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Life After Imus

Now that shock jock Don Imus has been fired for the racist and sexist remarks he made about the Rutgers University women’s basketball team, attention has turned to whether rap music perpetuates a culture in which the denigration of Black women is acceptable.

The debate started long before Imus called the mostly Black team of accomplished student-athletes “nappy-headed hos” and claimed rappers routinely “defame and demean Black women” and call them “worse names than I ever did.”

More than a decade after Dr. C. DeLores Tucker, chairwoman of the National Political Congress of Black Women Inc., led a national campaign against obscenities in rap lyrics, the Rev. Al Sharpton and the Rev. DeForest Soaries Jr., pastor to Rutgers head coach C. Vivian Stringer, have launched initiatives to clean up the music.

Meanwhile, the grace with which the Rutgers players and students handled the Imus situation has won the university accolades from across the nation. And with all the new attention, donations to the university are up, more students are applying and merchandise with the school’s trademark bright red “R” is seemingly everywhere.

“You can’t pay for publicity like this,” says Shalonda Tanner, a Rutgers alumna who works as a recruiter for the university. “The class and dignity of those women brings more positive publicity to us.”

Stringer says the decision by MSNBC to stop broadcasting Imus’s program “shows that we do have moral fiber. And people are speaking up.” CBS followed suit by cancelling Imus’s show.

Imus was universally condemned for his remarks, but the debate over rap music still rages.

Scholars have mixed views over whether current activists should follow in Tucker’s footsteps.

“If a group of people want others to respect them, they have to respect themselves,” says rap music critic Dr. Tukufu Zuberi, a professor of sociology and the Lasry Family Professor of Race Relations at the University of Pennsylvania.

“The people who are part of this music and who sponsor this music should reconsider what they say É it’s not a question of what happens on the street, but showing respect on the street because that is where women are still disrespected,” adds Zuberi, who is also the director of Penn’s Center for Africana Studies.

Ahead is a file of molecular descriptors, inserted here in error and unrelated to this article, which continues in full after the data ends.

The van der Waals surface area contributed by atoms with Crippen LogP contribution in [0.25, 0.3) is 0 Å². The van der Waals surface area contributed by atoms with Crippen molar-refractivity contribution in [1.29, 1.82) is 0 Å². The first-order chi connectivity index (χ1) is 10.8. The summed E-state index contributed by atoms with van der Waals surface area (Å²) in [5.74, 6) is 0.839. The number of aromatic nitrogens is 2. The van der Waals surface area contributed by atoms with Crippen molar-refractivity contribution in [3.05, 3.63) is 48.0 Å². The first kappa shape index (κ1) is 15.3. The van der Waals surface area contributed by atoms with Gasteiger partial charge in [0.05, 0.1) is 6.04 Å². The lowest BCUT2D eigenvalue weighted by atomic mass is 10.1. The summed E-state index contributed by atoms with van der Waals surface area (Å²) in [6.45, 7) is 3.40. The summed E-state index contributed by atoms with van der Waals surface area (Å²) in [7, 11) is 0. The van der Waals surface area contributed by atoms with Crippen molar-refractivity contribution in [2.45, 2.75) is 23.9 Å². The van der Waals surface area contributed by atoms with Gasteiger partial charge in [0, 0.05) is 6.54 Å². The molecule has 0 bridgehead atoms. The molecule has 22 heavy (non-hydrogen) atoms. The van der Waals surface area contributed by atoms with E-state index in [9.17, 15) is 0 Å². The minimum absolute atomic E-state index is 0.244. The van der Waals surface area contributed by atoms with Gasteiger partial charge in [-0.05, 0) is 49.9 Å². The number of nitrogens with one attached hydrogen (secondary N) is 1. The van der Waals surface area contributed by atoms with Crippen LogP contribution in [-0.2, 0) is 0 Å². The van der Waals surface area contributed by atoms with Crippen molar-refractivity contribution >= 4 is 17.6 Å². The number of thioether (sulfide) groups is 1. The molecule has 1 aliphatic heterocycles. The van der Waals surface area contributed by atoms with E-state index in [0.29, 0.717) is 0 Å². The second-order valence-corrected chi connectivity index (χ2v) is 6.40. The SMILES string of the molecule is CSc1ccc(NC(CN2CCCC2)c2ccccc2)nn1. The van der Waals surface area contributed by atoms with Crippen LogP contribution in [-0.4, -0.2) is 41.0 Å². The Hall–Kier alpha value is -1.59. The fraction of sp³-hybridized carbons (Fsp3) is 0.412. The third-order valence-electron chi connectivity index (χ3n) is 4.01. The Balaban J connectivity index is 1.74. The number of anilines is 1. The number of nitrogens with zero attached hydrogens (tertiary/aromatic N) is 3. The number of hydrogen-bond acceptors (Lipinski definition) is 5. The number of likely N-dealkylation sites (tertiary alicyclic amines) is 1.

But Dr. Leith Mullings, a professor of anthropology at the City University of New York Graduate Center, says the debate over rap music is a diversion from the real issue of the pervasiveness of racism and sexism among people like Imus who are in positions of power.

She says that racism and sexism have been fundamental to the building of the country, and slavery gave rise to certain rationalizations – not stereotypes – that absolved the slave owner.

“It continues around the notion that Black women are whores. It is also implemented around discussion of poor women and how sexually promiscuous they are as opposed to not [wanting to work legitimate] jobs,” says Mullings. “Imus is a crude example, but similar examples  [of  sexist  and  racist  commentary]  exist in  the  congressional records.” 

Dr. Benjamin Chavis, president of the Hip-Hop Summit Action Network, and rap industry mogul Russell Simmons is-sued a joint statement saying the compar-son between Imus and hip-hop artists was unreasonable.

“Comparing Don Imus’s language with hip-hop artists’ poetic expression is misguided and inaccurate and feeds into a mindset that can be a catalyst for unwarranted, rampant censorship,” said Simmons.

—The Associated Press contributed to this report.

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